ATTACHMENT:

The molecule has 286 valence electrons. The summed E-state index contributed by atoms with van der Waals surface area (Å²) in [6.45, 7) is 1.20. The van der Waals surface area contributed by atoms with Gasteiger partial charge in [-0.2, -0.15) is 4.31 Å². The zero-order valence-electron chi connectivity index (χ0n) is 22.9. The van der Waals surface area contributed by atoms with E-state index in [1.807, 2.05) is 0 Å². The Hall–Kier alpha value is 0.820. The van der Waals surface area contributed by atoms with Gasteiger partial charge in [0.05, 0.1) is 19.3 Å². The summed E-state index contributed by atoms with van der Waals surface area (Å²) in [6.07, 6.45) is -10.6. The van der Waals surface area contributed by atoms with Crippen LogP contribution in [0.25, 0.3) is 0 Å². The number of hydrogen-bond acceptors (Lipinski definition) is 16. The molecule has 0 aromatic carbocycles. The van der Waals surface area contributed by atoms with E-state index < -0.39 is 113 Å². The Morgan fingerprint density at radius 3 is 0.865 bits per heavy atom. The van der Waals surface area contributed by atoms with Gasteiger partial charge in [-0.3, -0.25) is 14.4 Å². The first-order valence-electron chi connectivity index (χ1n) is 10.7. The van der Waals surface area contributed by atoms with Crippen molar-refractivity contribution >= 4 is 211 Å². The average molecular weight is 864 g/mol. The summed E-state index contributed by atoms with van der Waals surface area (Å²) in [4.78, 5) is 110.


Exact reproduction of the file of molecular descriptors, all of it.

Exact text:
The molecule has 286 valence electrons. The summed E-state index contributed by atoms with van der Waals surface area (Å²) in [6.45, 7) is 1.20. The van der Waals surface area contributed by atoms with Gasteiger partial charge in [-0.2, -0.15) is 4.31 Å². The zero-order valence-electron chi connectivity index (χ0n) is 22.9. The van der Waals surface area contributed by atoms with E-state index in [1.807, 2.05) is 0 Å². The Hall–Kier alpha value is 0.820. The van der Waals surface area contributed by atoms with Gasteiger partial charge in [0.05, 0.1) is 19.3 Å². The summed E-state index contributed by atoms with van der Waals surface area (Å²) in [6.07, 6.45) is -10.6. The van der Waals surface area contributed by atoms with Crippen LogP contribution in [0.25, 0.3) is 0 Å². The number of hydrogen-bond acceptors (Lipinski definition) is 16. The molecule has 0 aromatic carbocycles. The van der Waals surface area contributed by atoms with E-state index < -0.39 is 113 Å². The Morgan fingerprint density at radius 3 is 0.865 bits per heavy atom. The van der Waals surface area contributed by atoms with Gasteiger partial charge in [-0.3, -0.25) is 14.4 Å². The first-order valence-electron chi connectivity index (χ1n) is 10.7. The van der Waals surface area contributed by atoms with Crippen molar-refractivity contribution >= 4 is 211 Å². The average molecular weight is 864 g/mol. The summed E-state index contributed by atoms with van der Waals surface area (Å²) in [4.78, 5) is 110.